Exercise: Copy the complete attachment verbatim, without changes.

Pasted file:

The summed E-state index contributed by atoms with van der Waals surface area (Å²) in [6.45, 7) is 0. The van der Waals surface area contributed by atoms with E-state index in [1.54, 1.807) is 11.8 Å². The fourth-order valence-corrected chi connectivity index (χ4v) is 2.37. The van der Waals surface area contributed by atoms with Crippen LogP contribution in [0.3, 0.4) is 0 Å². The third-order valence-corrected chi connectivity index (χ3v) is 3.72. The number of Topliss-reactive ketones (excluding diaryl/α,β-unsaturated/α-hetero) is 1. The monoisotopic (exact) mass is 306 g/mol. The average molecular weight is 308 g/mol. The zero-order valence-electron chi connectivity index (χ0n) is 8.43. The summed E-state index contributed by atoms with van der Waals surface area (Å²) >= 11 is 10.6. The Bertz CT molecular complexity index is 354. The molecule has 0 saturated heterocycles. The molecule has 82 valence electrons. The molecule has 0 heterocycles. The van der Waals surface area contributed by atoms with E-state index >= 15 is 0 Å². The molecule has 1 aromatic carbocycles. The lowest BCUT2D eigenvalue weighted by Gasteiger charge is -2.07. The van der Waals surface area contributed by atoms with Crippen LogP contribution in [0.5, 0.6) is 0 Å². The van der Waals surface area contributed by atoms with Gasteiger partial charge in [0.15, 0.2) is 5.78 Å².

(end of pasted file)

The summed E-state index contributed by atoms with van der Waals surface area (Å²) in [6.45, 7) is 0. The van der Waals surface area contributed by atoms with E-state index in [1.54, 1.807) is 11.8 Å². The fourth-order valence-corrected chi connectivity index (χ4v) is 2.37. The van der Waals surface area contributed by atoms with Crippen LogP contribution in [0.3, 0.4) is 0 Å². The third-order valence-corrected chi connectivity index (χ3v) is 3.72. The number of Topliss-reactive ketones (excluding diaryl/α,β-unsaturated/α-hetero) is 1. The monoisotopic (exact) mass is 306 g/mol. The average molecular weight is 308 g/mol. The zero-order valence-electron chi connectivity index (χ0n) is 8.43. The summed E-state index contributed by atoms with van der Waals surface area (Å²) >= 11 is 10.6. The Bertz CT molecular complexity index is 354. The molecule has 0 saturated heterocycles. The molecule has 82 valence electrons. The molecule has 0 heterocycles. The van der Waals surface area contributed by atoms with E-state index >= 15 is 0 Å². The molecule has 1 aromatic carbocycles. The lowest BCUT2D eigenvalue weighted by Gasteiger charge is -2.07. The van der Waals surface area contributed by atoms with Crippen LogP contribution in [0.5, 0.6) is 0 Å². The van der Waals surface area contributed by atoms with Gasteiger partial charge in [0.15, 0.2) is 5.78 Å².